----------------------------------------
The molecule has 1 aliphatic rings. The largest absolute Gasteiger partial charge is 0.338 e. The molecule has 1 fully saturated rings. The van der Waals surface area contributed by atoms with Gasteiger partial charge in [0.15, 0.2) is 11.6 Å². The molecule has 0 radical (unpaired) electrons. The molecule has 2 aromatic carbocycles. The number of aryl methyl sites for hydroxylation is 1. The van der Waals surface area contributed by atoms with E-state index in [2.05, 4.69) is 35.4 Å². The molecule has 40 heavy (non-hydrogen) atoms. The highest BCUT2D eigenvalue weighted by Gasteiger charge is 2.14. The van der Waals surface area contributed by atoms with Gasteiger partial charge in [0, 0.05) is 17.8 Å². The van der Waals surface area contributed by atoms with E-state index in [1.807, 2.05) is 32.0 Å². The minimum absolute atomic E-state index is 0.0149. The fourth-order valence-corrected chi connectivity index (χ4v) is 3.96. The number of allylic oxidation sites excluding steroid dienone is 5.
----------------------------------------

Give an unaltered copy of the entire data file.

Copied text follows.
The molecule has 1 aliphatic rings. The largest absolute Gasteiger partial charge is 0.338 e. The molecule has 1 fully saturated rings. The van der Waals surface area contributed by atoms with Gasteiger partial charge in [0.15, 0.2) is 11.6 Å². The molecule has 0 radical (unpaired) electrons. The molecule has 2 aromatic carbocycles. The number of aryl methyl sites for hydroxylation is 1. The van der Waals surface area contributed by atoms with E-state index in [2.05, 4.69) is 35.4 Å². The molecule has 40 heavy (non-hydrogen) atoms. The highest BCUT2D eigenvalue weighted by Gasteiger charge is 2.14. The van der Waals surface area contributed by atoms with Gasteiger partial charge in [0, 0.05) is 17.8 Å². The van der Waals surface area contributed by atoms with E-state index in [1.807, 2.05) is 32.0 Å². The minimum absolute atomic E-state index is 0.0149. The fourth-order valence-corrected chi connectivity index (χ4v) is 3.96. The number of allylic oxidation sites excluding steroid dienone is 5.